With many offices still closed, the sidelining of casual work friendships have been an unfortunate side effect of the pandemic. Virtual happy hours really can’t replace the spontaneous connections formed with colleagues that happen when you’re walking together to meetings or grabbing a quick lunch. If you’ve ever found yourself thinking about how much you’ve missed that quirky guy from accounting or the buff spin instructor at your company gym, my friend Dean Petrulakis has found an inspired way to reignite connections.
Dean, a business development executive living in the Chicago suburbs, has always elevated fitness and friends to priority status in his life. I first met Dean nearly a decade ago when we were introduced by a professional connection. I was launching my own consulting practice, and Dean had clients in need of market research and brand strategy. Before long, Dean felt more like a friend than a colleague as we shared stories of balancing work with raising young children.
Last winter, Dean recognized that the pandemic was taking its toll on both his physical and emotional health. The lines between work and home were increasingly blurred, and Dean realized he needed to make some changes. So, in January 2020, he applied his inquisitive mind to learning more about nutrition, heart health and the power and beauty of moving. In addition to adjusting his diet, Dean made a commitment to get outside and walk an hour each day.
If you’ve ever spent a winter in the Midwest, you’ll know that the freezing temperatures, icy pavement, and short days do not make it easy to commit to outdoor walks in winter. But Dean lives a short distance from the Illinois Prairie Path, and his commitment quickly became a habit. A few months in, Dean began sharing his health and wellness journey on social media and his connections began reaching out to share how it inspired them to make healthy lifestyle changes. In late spring, Dean’s friend Tracy suggested she join him on his walk. Dean posted about their walk on LinkedIn and Instagram, sharing how good it was to reconnect with someone he could talk to about professional and personal life. Likes and comments poured in, and Dean quickly realized he was onto something.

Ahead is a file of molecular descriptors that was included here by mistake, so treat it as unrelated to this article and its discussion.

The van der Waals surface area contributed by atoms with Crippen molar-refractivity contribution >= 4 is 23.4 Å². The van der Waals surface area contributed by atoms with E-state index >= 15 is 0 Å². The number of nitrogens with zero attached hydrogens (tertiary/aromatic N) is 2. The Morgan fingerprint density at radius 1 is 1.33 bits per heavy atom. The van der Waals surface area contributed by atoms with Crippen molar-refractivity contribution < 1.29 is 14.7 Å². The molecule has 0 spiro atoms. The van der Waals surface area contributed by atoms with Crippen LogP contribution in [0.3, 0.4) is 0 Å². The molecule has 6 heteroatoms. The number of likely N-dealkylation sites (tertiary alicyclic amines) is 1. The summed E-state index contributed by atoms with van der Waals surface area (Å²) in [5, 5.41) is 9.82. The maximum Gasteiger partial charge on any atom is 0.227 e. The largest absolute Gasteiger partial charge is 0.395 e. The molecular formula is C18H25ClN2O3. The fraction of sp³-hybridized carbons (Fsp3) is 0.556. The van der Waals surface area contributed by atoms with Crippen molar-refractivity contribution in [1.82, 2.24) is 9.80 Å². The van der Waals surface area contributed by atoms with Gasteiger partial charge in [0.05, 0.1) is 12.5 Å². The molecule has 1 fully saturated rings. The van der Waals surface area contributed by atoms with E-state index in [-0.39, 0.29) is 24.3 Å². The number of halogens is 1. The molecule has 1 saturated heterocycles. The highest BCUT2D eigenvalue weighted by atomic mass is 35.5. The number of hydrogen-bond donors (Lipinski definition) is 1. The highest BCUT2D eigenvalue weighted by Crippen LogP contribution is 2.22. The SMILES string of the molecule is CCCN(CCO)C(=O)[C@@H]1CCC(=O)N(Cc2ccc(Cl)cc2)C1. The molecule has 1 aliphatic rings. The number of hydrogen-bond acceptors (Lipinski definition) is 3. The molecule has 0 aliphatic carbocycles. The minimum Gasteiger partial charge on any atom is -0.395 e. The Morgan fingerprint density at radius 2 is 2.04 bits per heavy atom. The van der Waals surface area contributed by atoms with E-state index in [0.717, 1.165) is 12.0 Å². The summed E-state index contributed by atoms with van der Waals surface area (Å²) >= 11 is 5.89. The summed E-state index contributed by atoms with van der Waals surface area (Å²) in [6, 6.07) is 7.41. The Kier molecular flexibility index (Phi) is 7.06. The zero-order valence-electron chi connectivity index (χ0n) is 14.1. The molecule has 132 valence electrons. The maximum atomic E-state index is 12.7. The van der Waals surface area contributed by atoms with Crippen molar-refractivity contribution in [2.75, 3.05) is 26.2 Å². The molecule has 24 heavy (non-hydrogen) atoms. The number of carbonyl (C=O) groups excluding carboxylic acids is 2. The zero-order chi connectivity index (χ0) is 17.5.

Dean recognized that with vaccines still rolling out at the time, walking was something he could do with others that people could feel comfortable about. Dean also knew how much these walks with friends could help his own wellness journey, telling me, “Connecting with people is my oxygen. I’m a relationship driven person. This is a great way I can connect with someone I care about and share a story of how they came into my life and are special to me.” Former colleagues, business associates and even a trainer from his gym have all opted to join him on walks in recent months.
Dean shared, “Despite a windchill advisory, I am committed to being outside an hour and I fully envision that I have friends who will regularly join me on these walks.” He’s personally realized the benefits of getting outside in nature each day and has reinforced his wardrobe to allow him to walk in just about any weather condition. Through his fitness readings, Dean’s learned, “Our bodies adapt and evolve. It can be easy to hibernate all winter, but once I started walking outside regularly, the weather conditions didn’t bother me.”
He also realized that all friendships require nurturing. While many work friendships happen organically, the recipe for lasting relationships are similar regardless of where the friendship formed: “The walls come down when we are vulnerable and share aspects of our personal lives. Everyone has struggles.” And while Dean misses the pre-pandemic spontaneity of connecting with colleagues in different settings, he appreciates the authentic nature of his connection through walks, and jokes that he does not miss corporate retreats meant to accelerate connections in a superficial way. “Just because I’m doing a trust fall doesn’t mean I trust you!”
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